Tuesday, April 16, 2013

Broken—and set free

Last year my weighing scale broke when I bumped it ungently with the vacuum cleaner. I swear I hadn't meant to demolish it. But ever since then I've had a peculiar sense of lightness...hehe. What I don't know can't weigh me down.

Never one to toss anything without first examining it for possible repurposing, I decided the shattered pieces were suitable for a mosaic in some distant future. In this imagined future, I have ticked off everything on my queue of projects. Everything I have ever hoarded has been upcycled and listed in my etsy shop. I know, I dream big.

The present moment, however, gifted me with a doozy of an insight. Behold! Broken glass (tempered glass?) breaks in a pattern similar to dragonfly wings! What intelligent design ; )

If I'd sat there with a Sharpie and doodled, I wouldn't have come up with such a pretty pattern. The attempt at intricacy would've driven me nuts. My hand would cramp. And I'd get a little high from inhaling Sharpie fumes, because it seems to me every time I break out the Sharpie stash the wind is crazy blowing out there and I don't want to crack the window open. I am not imagining this. See what happened the last time? Read this.

Anyway, my mind went where my hand wouldn't. That sounds like it might have erotic overtones, but no, I wasn't going there. I merely mean I did another free association in my head, and connected the following dots:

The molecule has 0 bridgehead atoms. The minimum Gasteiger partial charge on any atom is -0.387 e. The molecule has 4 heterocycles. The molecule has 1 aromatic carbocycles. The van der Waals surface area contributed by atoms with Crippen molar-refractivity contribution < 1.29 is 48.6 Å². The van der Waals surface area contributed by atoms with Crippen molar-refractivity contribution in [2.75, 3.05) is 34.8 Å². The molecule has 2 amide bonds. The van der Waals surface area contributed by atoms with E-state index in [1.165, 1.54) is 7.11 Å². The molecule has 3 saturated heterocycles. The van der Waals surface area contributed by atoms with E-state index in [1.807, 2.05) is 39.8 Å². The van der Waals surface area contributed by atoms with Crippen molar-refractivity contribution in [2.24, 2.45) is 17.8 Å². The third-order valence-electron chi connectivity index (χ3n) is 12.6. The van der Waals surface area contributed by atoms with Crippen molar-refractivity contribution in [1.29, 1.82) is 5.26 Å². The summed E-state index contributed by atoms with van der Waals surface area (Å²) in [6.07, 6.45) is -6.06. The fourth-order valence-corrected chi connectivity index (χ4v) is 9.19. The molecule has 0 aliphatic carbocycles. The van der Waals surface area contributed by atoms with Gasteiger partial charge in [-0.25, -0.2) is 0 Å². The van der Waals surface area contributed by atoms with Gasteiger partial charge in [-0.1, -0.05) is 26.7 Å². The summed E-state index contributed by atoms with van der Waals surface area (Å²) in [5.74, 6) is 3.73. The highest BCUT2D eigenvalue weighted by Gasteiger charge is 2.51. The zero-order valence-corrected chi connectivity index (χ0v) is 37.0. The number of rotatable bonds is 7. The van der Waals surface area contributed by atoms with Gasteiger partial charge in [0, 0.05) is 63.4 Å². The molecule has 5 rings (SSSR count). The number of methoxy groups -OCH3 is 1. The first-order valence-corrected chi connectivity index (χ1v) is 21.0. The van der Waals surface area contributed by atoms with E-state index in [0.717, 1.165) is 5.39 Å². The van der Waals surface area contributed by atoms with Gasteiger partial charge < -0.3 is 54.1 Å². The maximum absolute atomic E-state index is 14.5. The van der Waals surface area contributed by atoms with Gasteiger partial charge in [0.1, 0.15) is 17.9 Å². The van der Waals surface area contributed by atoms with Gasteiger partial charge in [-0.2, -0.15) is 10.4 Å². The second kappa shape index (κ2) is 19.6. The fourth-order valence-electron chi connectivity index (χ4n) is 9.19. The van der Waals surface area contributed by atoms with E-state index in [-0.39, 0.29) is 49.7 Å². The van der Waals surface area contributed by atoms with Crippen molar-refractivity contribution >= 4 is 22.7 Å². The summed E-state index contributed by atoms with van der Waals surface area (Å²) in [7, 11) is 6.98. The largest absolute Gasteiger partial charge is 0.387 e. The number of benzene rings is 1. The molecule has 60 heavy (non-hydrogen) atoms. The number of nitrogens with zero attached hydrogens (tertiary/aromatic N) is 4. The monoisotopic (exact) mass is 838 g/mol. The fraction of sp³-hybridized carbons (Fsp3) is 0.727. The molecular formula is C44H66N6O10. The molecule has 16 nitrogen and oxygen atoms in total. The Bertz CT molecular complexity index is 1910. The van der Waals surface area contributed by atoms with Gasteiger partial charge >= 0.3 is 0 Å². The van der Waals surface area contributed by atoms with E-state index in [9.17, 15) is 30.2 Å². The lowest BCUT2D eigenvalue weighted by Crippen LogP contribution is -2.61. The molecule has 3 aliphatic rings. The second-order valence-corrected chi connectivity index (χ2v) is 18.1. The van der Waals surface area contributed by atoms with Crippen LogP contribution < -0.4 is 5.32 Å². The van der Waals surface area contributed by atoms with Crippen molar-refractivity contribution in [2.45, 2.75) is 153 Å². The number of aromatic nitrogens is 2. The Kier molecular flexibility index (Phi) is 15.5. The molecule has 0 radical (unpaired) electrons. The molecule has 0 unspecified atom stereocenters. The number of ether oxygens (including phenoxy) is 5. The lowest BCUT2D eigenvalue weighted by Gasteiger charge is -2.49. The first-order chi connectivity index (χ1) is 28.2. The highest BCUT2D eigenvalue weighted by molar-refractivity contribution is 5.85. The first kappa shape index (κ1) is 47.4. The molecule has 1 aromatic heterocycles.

• A pane of glass seems smooth and perfect. Then it breaks, and all that strength is revealed to be an illusion.
  • All the shattered pieces lie there rejected, waiting to be swept into the trash bin.
  • The hand that swoops down to gather these wretched pieces can just hold on a minute there, and maybe admire the fascinating shape the glass has taken on in its new "normal."
  • There is a similarity between the painful breaks in this smooth, formerly perfect life, and something in nature—a dragonfly's wings.
  • The life that does not resist the bad breaks has a more graceful glide into the moment's ease. There are worse things than finding out you have it in you to fly.

Monday, April 1, 2013

Why not April Cools Day?

Click on the picture to enlarge enough to read those blasted tiny words on the right.

Stream of consciousness blogging. I had this near-creepy picture from a site for free images. I knew I'd find a use for it someday. April Fools Day is that day.

I went through the alphabet to pick a word that rhymes with "fool." Drool came to mind first, then ghoul, mule...I was sidetracked. So I went back to A and started over until I settled on "cool."

The mannequin's hair reminds me of wool roving. How I even know the term is because I've wasted the vestiges of my youth perusing etsy too much.

As with many blog posts, I started out intending to do a Facebook status update. Then I thought, "Well, it will get likes, but those are cheap and tawdry because they may be liking the picture, which I didn't create, instead of the caption. I'll not be able to separate the true likes from the cheap likes. Also, I haven't posted on the blog in a while."

So this is appearing on both blog and Facebook, as I seem to have very little crossover in readership between those two platforms (look at that, I sound like the social media self-proclaimed experts, spouting "platform" like it's part of my daily vocabulary.) If you're seeing this on the blog, you're seeing the behind-the-scenes of its posting. See, better to read the blog than skim Facebook.

Do you still send paper greeting cards? Do you spend way too much time picking the one that says just the thing you want to say, only more perfectly? And then do you hover over the blank inside, agonizing over what to write in your own words? This is how to start writing: You do free association. This is how this blog post was written.